When all the living room furniture was piled into the family room, they changed into their dance clothes. Danny McSwene wore special shoes and wonderful black pants with pleats. He had a collection of silk shirts—pink and purple and green. Simone and Juliet put on their good school shoes. One night Simone got to wear pants and lead while Juliet wore a dress and followed, and the next time they switched roles.
Danny McSwene had a collection of records that he carried in a green patent leather satchel that he had bought in New York specifically for that purpose. They always started with waltzes and ended with the cha-cha-cha, their favorite. His favorite was the tango, which Simone found a little embarrassing, especially when he insisted on more passion. “Where’s the passion?” he would call over the music. “More passion, more passion!”
At the end of the dance sessions, they put the furniture back exactly right, so their father wouldn’t notice, though he would not have minded, would have been happy to know that they were having such a good time with Danny McSwene. Still, Danny made thempromise not to tell anyone, and they never did, not even after he was dead.
They did not learnabout Danny’s death until two days after it happened because they were not in the McSwenes’ inner circle. Though they were all fond of one another and happy to be neighbors, the Buchovskys kept their distance, as good neighbors do, and the McSwenes kept theirs. And so they learned about his death from the local newspaper, the Suburbanite. On the front page there was a photo of Danny McSwene in his chef’s uniform. He had just graduated from the Culinary Institute of America the spring before and moved to New York, where he had gotten a job at a restaurant with stars. The newspaper said he had been found in his apartment in Greenwich Village—shot in the back of the head. Execution style, they called it.
They did not go to the funeral. Their father avoided religious ceremonies of any kind, even weddings, and tried to have as little as possible to do with all things religious, though they sometimes went to concerts at Riverside Church in New York, and he was a great admirer of liturgical music, especially Russian Orthodox, which he played at full volume while they cleaned the house every Sunday morning. Despite his appreciation for religious music, it was a matter of principle with him to fight against what he called the forces of unreason, in his own quiet way, as he did when he was drafted into the army and refused to declare a religion on the official paperwork. Even when the superior officer explained that they needed a religion so that they would know how to dispose of his body if he died, their father was unbending.
“You can just leave me there for the vultures, like the Zoroastrians do,” her father had said. Every time he told the story, Simone could not help but imagine her father dead, the vultures pecking at his flesh, his eyes, and when he came to that part she always laughed so as not to let on that she was frightened.
“Like who?” the officer had said.
“The Zoroastrians,” her father answered.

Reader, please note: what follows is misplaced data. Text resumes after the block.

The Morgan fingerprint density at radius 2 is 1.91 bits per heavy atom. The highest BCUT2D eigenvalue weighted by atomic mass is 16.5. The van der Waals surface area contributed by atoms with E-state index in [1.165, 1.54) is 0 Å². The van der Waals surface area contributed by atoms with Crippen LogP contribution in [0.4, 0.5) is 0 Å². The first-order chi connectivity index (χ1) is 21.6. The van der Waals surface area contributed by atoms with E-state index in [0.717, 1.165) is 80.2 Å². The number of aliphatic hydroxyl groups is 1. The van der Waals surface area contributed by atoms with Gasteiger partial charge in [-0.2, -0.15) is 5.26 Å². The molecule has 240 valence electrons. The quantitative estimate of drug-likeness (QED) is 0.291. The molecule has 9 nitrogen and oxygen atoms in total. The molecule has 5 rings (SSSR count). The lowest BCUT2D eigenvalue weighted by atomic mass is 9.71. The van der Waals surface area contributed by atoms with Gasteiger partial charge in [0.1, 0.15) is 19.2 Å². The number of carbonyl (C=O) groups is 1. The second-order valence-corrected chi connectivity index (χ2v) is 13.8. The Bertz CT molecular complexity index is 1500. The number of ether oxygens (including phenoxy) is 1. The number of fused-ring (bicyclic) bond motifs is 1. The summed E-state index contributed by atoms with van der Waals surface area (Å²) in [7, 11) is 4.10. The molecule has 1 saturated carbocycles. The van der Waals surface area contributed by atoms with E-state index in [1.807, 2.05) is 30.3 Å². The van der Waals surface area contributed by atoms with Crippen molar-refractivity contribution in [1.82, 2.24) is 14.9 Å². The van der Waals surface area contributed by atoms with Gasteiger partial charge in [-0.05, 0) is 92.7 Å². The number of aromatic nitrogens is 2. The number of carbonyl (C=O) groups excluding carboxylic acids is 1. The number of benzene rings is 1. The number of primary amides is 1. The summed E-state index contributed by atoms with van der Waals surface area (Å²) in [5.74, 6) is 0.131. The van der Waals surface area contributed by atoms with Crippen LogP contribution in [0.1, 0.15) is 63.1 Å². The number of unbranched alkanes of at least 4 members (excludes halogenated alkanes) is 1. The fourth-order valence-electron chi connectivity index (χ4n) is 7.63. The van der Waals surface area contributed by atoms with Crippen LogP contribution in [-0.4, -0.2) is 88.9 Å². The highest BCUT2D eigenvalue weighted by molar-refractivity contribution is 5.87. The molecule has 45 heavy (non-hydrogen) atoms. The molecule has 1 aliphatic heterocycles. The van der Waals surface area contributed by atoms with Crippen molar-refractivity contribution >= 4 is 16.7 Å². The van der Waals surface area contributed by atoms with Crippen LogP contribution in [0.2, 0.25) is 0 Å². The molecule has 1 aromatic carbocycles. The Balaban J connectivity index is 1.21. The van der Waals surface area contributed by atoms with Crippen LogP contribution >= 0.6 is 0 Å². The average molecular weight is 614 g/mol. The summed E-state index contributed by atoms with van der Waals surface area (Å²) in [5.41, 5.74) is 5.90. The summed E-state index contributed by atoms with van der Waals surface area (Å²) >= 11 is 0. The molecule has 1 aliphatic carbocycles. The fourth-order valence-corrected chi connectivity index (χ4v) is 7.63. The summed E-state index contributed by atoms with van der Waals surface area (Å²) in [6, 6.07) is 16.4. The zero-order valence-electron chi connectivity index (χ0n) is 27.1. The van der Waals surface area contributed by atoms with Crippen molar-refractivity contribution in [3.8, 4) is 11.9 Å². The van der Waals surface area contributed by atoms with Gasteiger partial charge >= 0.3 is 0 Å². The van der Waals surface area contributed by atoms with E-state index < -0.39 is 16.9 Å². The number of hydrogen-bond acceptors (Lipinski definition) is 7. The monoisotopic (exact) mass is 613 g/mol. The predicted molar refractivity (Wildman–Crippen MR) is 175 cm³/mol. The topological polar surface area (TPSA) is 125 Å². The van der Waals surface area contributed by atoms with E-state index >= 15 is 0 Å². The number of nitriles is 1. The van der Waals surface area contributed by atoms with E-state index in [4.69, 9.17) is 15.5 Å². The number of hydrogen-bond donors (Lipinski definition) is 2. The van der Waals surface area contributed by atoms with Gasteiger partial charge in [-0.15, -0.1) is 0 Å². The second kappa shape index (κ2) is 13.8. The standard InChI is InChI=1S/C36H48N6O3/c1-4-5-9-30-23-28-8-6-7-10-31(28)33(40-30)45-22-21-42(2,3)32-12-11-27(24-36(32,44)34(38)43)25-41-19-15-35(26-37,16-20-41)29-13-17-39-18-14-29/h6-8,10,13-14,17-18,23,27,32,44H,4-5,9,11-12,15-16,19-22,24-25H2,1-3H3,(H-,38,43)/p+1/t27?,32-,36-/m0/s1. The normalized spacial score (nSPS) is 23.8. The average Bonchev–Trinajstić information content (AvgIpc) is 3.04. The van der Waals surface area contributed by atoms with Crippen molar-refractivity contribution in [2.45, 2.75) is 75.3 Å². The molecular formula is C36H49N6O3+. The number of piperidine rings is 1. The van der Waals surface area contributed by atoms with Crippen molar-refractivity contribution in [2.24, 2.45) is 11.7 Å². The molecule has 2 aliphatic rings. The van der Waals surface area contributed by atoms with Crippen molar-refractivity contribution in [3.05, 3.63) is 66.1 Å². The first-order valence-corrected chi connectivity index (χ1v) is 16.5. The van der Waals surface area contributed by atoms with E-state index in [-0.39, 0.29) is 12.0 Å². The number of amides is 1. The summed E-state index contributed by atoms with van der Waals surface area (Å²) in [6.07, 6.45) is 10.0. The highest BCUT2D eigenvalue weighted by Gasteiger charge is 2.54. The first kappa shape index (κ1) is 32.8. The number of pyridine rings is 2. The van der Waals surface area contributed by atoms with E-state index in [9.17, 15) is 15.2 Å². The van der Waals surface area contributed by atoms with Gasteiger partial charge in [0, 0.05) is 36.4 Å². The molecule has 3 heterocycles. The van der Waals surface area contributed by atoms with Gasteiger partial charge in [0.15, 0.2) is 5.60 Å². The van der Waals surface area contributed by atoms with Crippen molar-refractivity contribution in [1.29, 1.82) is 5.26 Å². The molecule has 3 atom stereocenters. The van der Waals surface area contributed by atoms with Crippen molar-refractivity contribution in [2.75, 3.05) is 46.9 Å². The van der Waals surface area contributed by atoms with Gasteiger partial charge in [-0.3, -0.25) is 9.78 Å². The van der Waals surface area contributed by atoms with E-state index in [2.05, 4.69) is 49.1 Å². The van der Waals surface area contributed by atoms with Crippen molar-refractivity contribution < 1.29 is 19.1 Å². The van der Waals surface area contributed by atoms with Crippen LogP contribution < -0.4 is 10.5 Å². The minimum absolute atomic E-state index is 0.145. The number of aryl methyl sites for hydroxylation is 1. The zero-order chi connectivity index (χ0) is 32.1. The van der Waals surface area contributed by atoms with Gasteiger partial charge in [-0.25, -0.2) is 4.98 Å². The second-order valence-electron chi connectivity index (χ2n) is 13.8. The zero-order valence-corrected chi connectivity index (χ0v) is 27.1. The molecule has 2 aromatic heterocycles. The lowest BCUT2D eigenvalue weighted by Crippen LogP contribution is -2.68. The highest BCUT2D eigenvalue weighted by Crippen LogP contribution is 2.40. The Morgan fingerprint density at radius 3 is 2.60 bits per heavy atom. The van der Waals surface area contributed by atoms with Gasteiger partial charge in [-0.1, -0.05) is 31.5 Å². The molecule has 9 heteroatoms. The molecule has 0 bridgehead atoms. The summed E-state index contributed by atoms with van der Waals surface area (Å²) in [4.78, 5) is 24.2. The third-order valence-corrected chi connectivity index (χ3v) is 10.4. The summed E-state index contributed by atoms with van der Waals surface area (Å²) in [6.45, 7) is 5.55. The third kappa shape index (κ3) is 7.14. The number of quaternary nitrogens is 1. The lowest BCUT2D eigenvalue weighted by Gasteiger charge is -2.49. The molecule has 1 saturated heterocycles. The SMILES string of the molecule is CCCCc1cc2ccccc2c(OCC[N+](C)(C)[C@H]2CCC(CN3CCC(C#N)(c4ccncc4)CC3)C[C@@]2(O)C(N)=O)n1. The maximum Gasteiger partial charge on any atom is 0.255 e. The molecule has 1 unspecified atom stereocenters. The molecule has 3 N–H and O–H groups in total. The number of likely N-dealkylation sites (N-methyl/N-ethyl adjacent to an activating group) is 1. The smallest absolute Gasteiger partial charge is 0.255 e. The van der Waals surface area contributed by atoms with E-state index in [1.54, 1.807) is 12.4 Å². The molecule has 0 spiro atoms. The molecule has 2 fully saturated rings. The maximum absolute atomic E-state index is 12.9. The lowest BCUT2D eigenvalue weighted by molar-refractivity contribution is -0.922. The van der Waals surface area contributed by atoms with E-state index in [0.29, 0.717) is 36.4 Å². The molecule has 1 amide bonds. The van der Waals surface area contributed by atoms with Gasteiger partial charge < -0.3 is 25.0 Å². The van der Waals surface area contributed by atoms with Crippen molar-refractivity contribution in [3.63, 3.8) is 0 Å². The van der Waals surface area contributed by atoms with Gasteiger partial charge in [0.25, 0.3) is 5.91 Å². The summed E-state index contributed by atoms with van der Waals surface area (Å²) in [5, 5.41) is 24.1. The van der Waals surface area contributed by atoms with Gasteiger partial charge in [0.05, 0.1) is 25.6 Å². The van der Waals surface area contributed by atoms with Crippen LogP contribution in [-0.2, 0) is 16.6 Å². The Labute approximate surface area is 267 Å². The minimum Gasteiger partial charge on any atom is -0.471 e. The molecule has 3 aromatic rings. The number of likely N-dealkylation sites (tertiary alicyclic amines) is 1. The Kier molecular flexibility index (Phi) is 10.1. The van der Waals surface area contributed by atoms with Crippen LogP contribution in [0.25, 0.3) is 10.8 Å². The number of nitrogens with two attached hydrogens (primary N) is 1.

“Is that a religion?”
“Yes,” her father had said. “They leave their dead exposed to the elements and the vultures in what they call the tower of silence.”
“How do you spell that?” the officer asked.
Her father spelled it out for him.
The man grabbed the form, crossed outnoneand wrote Zoroastrian. “There, now you have a religion. Now you can die.”
Still, even though Simone was afraid to see it, she felt they should be there to watch Danny McSwene’s body be let down into the earth, to throw a clump of dirt onto the coffin as she had seen mourners do in movies. “Don’t you think we should go?” she asked her father just an hour before the funeral was to begin.
“It’s much more important to pay our respects afterwards,” he explained. “They won’t even notice who’s at the church.”
“But for Danny,” Simone said.
“Do you think he was a believer?” he asked.
“I don’t know. We never talked about it,” Simone said.
“Well, if he wasn’t, he would have preferred us not to go,” he said.
“But we don’t know whether he was or wasn’t,” she argued.
“No, we don’t,” he said, leaving her with nothing to argue against, for one cannot argue with incertitude.
“What if it were a Zoroastrian funeral?” Simone asked. “Would we go then?”
“Maybe,” he said. “At least then it would be all out in the open.”
“What would be out in the open?” she asked.
“Everything,” he said. “Everything we don’t want to see.”
“Like the wound?” she asked.
“Like the wound,” he replied, taking her in his arms, for she had begun to cry.
When they saw the mourners arriving back at the McSwenes’ house after the funeral, Simone, Juliet, and their father went over to pay their respects. They were dressed all in black. The girls wore Danskin tops and they had made a special visit to the Tenafly department store to buy black skirts and tights. Their father wore his funeral suit. They brought a bottle of vodka and baklava because their father said they should bring something not too elaborate. At the McSwenes’ house, there were plenty of black scarves and black ties and black shoes, but they were the only ones all in black. They stood awkwardly in front of the picture window that looked out onto the McSwenes’ backyard where, just the summer before, Simone and Juliet had played catch and flipped baseball cards.